Well I often try to think of ways to manipulate my senses because it is through the senses that we perceive many things. So manipulating them is like taking control of the puppet strings. Denying some senses increases other senses too and that can be neat to experience. I’m just really into changing things and seeing what happens. To try to be deaf I put in military ear plugs. Then I smeared vaseline on and around them. Then I pressed a cotton ball firmly into the vaseline. Then I taped up my ear with duc tape. Then I wore expensive sound isolation headphones over top. To be blind I took a sleep mask and pierced the node with metal from a paperclip so I could twist it tight with pliers and conform it to my cheekbones. Then I wrapped self adhesive sports gauze over top of that around my head. Well trying to be deaf was really painful. I started hearing through my bones, eustachian tubes in my mouth. The world became incredible loud. My hearing went though 4 stages the last of which lasted about 128 days past the experiment. It was insane. Being blind was the opposite of that. It forced me to behave mindfully. It made me slow my body movements and life activities way down. Everything took so much longer to do and a lot of forethought. It was like doing tai chi 24/7 or something. It was really wonderful. I had a lot of good friends come and help too, like read my mail and take me places. It was fun.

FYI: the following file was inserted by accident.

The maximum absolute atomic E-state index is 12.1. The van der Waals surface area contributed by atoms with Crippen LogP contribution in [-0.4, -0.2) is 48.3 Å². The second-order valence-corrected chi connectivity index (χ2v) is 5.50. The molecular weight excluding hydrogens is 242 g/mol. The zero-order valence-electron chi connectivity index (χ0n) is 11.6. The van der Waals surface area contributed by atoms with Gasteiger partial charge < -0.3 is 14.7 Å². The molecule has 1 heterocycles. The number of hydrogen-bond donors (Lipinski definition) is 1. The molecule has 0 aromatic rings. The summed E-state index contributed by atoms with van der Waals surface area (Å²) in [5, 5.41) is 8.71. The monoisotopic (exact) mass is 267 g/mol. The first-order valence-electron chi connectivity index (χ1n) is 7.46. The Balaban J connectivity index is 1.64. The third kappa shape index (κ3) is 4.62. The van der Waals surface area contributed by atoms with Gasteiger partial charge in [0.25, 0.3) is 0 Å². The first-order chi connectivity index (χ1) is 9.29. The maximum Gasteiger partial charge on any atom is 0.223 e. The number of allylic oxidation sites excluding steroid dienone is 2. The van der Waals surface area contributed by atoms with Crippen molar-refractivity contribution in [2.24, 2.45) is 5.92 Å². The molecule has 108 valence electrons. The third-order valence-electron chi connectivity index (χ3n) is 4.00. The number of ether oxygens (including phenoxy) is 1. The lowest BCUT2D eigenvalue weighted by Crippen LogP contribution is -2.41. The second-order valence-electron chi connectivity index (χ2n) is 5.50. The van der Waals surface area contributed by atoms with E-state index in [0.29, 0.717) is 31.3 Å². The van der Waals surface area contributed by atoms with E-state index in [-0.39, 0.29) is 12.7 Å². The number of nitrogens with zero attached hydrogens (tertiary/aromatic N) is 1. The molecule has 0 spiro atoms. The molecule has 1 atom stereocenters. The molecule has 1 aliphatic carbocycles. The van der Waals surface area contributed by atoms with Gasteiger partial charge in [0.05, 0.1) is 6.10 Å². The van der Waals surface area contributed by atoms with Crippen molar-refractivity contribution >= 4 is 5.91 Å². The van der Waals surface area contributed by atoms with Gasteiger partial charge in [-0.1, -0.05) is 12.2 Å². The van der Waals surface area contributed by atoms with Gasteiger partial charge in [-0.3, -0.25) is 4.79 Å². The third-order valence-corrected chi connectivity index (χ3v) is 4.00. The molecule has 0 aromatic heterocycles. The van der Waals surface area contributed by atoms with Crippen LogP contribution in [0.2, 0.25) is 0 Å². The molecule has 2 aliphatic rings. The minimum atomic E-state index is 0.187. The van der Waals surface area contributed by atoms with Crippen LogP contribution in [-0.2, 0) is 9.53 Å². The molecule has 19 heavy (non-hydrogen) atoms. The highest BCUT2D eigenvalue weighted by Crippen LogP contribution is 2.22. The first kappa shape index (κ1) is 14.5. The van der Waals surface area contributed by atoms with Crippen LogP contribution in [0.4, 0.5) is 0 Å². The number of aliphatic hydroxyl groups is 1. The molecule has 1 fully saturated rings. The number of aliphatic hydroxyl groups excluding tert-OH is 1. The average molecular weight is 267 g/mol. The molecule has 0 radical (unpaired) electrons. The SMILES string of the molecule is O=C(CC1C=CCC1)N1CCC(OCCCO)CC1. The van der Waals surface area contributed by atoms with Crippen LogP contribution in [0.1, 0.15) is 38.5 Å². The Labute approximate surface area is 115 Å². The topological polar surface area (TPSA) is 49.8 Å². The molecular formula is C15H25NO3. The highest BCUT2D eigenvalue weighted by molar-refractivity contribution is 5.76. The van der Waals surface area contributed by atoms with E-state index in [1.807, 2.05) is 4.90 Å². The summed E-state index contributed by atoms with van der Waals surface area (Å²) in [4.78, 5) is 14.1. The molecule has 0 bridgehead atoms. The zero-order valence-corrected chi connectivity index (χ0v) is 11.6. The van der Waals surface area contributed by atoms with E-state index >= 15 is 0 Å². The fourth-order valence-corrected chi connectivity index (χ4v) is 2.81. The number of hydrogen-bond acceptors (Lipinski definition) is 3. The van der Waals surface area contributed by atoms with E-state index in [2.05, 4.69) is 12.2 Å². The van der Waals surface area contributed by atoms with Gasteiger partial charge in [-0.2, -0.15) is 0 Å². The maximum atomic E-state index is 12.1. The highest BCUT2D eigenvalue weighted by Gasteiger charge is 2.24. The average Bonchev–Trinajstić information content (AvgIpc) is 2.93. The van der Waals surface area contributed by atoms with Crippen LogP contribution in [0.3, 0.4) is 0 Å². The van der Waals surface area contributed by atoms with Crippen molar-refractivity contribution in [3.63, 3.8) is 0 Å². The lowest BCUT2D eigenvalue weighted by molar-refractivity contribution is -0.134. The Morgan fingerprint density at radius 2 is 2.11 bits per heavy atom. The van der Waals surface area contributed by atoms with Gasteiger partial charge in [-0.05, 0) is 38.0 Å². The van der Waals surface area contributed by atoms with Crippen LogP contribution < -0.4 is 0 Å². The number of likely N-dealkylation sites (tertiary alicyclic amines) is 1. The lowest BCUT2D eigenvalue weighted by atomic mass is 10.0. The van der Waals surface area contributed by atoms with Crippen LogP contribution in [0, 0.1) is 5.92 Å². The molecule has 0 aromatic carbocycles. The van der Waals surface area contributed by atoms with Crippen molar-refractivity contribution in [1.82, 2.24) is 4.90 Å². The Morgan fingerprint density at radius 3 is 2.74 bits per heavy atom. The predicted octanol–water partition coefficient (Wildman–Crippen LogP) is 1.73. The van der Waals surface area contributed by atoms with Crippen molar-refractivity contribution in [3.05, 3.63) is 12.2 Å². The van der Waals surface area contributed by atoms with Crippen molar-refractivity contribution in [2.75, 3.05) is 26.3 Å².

3.     What have been your biggest gallery showcases? I can imagine Under The Influence was very successful in its day.

That one and “Sensations” are the most popular. Sensations was a drawing project I did with my girlfriend Nicole Bailey. Where we would take turns stimulating each other physically in different ways while drawing what we were feeling and then afterwards we would compare the two to see the similarities and differences between how we  experienced those pleasurable feelings. That one has shown almost as much as the drugs one but we have never posted those images online. 

4.     With over 11,200 self-portraits, it must be ritual; what’s it like painting yourself after all these years? Is it the first thing you do? Or do you only draw when it feels natural or relaxed during each day?

It is always different. It is not too much like ritual because there are frequent changes in motivations and desires. Sometimes I do it to see how I’m feeling like to expose my subconscious. Sometimes I do it to make a record and document an experience, or like a diary journal entry. Sometimes I do it like art therapy to blow off steam or to curb social anxiety. Or I do it to face my fears about something. Sometimes I do it to make visible an idea that crosses my mind like a brain stimulant or morning crossword puzzle. I just do it throughout the day when I need to do it or think of doing it or fell like doing it. The distraction of drawing really helps with panic attacks and physical pain.  

                                         10mg Adderall                                                                                                1/2 gram of Cocaine